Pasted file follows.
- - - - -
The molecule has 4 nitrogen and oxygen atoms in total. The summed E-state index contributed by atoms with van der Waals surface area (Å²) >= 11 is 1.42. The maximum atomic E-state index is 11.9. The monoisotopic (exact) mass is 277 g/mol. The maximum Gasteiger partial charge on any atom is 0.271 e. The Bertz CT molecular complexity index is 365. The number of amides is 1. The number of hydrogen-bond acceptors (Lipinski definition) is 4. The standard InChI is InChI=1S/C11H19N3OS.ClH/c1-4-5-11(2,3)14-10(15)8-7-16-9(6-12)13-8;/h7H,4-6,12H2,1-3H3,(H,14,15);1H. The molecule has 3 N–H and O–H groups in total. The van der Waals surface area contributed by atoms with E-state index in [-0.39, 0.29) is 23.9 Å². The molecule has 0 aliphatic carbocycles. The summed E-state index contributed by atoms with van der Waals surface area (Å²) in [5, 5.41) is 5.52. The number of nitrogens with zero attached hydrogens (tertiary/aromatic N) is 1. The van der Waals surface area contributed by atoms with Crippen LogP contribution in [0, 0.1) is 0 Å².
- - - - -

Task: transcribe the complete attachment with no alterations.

The molecule has 4 nitrogen and oxygen atoms in total. The summed E-state index contributed by atoms with van der Waals surface area (Å²) >= 11 is 1.42. The maximum atomic E-state index is 11.9. The monoisotopic (exact) mass is 277 g/mol. The maximum Gasteiger partial charge on any atom is 0.271 e. The Bertz CT molecular complexity index is 365. The number of amides is 1. The number of hydrogen-bond acceptors (Lipinski definition) is 4. The standard InChI is InChI=1S/C11H19N3OS.ClH/c1-4-5-11(2,3)14-10(15)8-7-16-9(6-12)13-8;/h7H,4-6,12H2,1-3H3,(H,14,15);1H. The molecule has 3 N–H and O–H groups in total. The van der Waals surface area contributed by atoms with E-state index in [-0.39, 0.29) is 23.9 Å². The molecule has 0 aliphatic carbocycles. The summed E-state index contributed by atoms with van der Waals surface area (Å²) in [5, 5.41) is 5.52. The number of nitrogens with zero attached hydrogens (tertiary/aromatic N) is 1. The van der Waals surface area contributed by atoms with Crippen LogP contribution in [0, 0.1) is 0 Å².